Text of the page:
Is there favorite thing you like to make?
I really enjoy grilling. When we are cooking for the tours that come through, there are times I could be grilling for hours upon hours. What I really enjoy is the pace we work. Our day is a series of deadlines on show days.
I can remember a day, during one of the larger festivals we do, where we planned on serving 165 for lunch, 30 mins in, we were told that the number was incorrect. 250 was now our new total for lunch. When it was all said and done we ended up serving 341. The team was rushing like mad to procure ingredients to make it happen. So we made it through the lunch rush that was literally several hours long. We look up at the clock and lo and behold its 3:45, dinner is due up at 5. We look at each other and realize we have nothing to show for dinner. Those type of deadlines are part of what makes this kind of work so exhilarating for me. So going back to the recipe question. Auto pilot takes over. We get tons of compliments from the tours that come through. They say we have some of the best catering around. I cannot compare what we do with the other catering companies, but I know we put a herculean effort together to put together a product to be proud of.
But at home I enjoy making lasagna and I make a mean banana bread (recipe for banana bread shared below).

Banana bread recipe:
Be sure to use very ripe bananas in this recipe even black bananas are fine. The more ripe the bananas are the sweeter the bread will be.
I will usually use a loaf pan that is 8.5 x 4.5″

Ingredients:
1 3/4 cups all-purpose flour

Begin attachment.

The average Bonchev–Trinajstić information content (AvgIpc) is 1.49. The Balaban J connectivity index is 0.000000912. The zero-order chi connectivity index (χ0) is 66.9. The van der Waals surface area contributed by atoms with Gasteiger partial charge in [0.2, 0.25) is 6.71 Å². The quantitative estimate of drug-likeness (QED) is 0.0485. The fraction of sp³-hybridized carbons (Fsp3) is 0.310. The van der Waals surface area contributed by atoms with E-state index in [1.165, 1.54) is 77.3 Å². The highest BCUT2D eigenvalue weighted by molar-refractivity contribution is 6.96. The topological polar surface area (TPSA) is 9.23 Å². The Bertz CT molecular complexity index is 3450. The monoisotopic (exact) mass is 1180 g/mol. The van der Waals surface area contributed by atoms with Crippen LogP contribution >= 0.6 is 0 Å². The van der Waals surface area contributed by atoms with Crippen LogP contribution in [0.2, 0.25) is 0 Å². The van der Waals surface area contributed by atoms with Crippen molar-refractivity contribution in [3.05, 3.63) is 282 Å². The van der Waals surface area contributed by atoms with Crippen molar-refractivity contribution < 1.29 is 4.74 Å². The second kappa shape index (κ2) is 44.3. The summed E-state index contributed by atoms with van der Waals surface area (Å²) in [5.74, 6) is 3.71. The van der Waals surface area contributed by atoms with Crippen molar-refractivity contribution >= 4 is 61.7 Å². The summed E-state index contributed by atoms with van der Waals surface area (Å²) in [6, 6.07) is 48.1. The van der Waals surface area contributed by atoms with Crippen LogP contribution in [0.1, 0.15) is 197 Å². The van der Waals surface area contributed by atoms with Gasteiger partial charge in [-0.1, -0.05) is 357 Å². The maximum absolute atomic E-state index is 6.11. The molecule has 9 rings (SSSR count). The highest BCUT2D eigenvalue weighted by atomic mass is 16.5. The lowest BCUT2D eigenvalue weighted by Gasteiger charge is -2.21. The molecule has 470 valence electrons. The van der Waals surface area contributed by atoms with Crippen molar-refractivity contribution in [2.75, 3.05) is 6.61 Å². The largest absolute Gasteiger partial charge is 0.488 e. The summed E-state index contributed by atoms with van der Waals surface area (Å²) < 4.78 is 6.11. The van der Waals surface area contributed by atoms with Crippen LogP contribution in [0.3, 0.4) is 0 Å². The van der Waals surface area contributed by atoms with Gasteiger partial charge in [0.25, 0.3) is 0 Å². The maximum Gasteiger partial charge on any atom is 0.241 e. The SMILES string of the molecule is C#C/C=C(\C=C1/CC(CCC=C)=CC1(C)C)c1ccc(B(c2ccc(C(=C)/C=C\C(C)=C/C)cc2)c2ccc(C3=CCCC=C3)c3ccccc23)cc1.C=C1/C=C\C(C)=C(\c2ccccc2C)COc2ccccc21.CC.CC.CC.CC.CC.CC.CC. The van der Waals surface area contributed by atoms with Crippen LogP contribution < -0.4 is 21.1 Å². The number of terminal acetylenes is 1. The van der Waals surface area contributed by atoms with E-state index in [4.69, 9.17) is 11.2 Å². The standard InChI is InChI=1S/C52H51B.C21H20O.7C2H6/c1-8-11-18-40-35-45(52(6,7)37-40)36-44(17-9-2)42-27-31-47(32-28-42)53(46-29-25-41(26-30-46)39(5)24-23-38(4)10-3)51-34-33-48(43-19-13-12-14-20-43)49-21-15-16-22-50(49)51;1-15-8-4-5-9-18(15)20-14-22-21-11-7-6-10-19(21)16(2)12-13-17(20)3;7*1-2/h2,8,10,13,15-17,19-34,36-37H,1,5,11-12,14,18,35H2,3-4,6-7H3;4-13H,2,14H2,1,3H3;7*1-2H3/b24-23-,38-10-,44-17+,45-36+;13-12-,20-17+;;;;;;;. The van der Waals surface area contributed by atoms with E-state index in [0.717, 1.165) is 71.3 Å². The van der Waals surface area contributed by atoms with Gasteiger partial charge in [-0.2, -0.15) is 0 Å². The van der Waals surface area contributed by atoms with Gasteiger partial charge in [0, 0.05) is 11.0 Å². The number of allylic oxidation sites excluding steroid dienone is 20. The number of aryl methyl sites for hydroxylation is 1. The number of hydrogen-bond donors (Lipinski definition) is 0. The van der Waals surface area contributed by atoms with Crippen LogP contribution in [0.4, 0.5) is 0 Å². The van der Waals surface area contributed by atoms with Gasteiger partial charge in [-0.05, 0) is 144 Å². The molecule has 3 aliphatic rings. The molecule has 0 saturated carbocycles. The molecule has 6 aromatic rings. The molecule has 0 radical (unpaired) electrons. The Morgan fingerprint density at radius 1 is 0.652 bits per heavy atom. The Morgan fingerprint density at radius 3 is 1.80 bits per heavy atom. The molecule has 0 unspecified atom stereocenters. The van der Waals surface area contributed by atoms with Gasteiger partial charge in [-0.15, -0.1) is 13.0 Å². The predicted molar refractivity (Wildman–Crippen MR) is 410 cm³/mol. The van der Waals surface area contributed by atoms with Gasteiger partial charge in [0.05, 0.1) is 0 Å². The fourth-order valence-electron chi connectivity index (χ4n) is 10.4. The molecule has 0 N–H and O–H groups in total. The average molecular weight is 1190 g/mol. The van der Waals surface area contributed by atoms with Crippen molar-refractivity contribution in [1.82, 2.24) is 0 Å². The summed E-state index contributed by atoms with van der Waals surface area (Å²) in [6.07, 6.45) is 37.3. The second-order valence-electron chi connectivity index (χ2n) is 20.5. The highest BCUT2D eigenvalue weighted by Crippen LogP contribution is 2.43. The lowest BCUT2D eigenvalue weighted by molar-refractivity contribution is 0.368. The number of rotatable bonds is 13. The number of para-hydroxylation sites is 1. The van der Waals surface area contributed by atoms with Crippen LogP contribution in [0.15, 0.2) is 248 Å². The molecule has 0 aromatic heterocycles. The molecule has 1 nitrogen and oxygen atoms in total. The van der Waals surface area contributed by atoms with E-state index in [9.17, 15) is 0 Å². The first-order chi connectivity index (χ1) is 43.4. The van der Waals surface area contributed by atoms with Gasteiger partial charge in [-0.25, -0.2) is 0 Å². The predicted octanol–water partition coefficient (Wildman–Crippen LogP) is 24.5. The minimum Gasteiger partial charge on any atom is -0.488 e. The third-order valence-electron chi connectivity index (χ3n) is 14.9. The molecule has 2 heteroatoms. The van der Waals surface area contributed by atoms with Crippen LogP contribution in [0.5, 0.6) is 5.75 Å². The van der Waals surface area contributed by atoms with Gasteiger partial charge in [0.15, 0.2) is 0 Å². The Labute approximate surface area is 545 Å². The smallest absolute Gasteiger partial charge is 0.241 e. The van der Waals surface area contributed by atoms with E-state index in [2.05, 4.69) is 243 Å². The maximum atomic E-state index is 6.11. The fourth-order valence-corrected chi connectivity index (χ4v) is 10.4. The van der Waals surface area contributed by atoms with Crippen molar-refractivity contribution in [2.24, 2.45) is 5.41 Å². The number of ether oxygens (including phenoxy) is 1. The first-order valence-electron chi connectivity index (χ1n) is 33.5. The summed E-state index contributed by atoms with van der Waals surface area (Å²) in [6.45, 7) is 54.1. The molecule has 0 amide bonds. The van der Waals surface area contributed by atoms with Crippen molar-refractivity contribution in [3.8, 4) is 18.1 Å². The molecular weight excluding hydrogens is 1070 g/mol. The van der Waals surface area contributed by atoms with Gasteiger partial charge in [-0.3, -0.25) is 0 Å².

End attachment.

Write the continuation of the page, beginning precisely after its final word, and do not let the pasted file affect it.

1 teaspoon of baking soda1/2 teaspoon of salt
6 large very ripe bananas (peeled)
8 tablespoons unsalted butter, melted and cooled
2 large eggs
3/4 cup packed light brown sugar
1 teaspoon vanilla extract
1/2 cup walnuts toasted and chopped coarse. (pecans work well too)
2 teaspoons granulated sugar

1. Preheat oven to 350°. Spray pan with vegetable oil spray. Whisk flour baking soda and salt together in a large bowl.

2. Place five bananas in separate bowl, cover tightly, and microwave until bananas are soft and have released liquid, about five minutes. Transfer bananas to a fine mesh strainer over a bowl and allow to drain, stirring occasionally, for 15 minutes. (you should have 1/2 to 3/4 cup liquid).

3. Transfer liquid to medium sauce pan and cook over medium high heat until reduced to 1/4 cup, about five minutes. Remove pan from heat, stir reduced liquid into bananas, and mash with potato masher into mostly smooth. Whisk in butter, eggs, brown sugar, and vanilla.

4. Pour banana mixture into dry ingredients and stir until just combined, with some streaks of flour remaining. Gently fold in walnuts, if using. Scrape the batter into prepared pan. Slice remaining banana diagonally into 1/4 inch thick slices.  Shingle banana slices on top of loaf in two rows, leaving 1-1/2 inch wide space down center to ensure and even rise. Sprinkle granulated sugar evenly over loaf.

5. Bake until toothpick inserted in center of loaf comes out clean, 55-75 minutes. Let loaf cool in pan for 10 minutes, then turn out onto wire rack and let cool for one hour before serving.
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5 thoughts on “Food That Rocks: A Love of Food Turns Into a Career Feeding Some of Your Favorite Recording Artists

  1. I use to work in film and I can tell you that the food people are the favorite folks on any set! They work really hard and have a lot of people to please. Great job, and this was so interesting to learn how how Paul manages the madness!

    Like

  2. I know this fella and I can assure you that his cooking skills are second to none! Paul strives to find new and innovative ways to prepare and serve food while satisfying those of us who enjoy traditional food.

    Like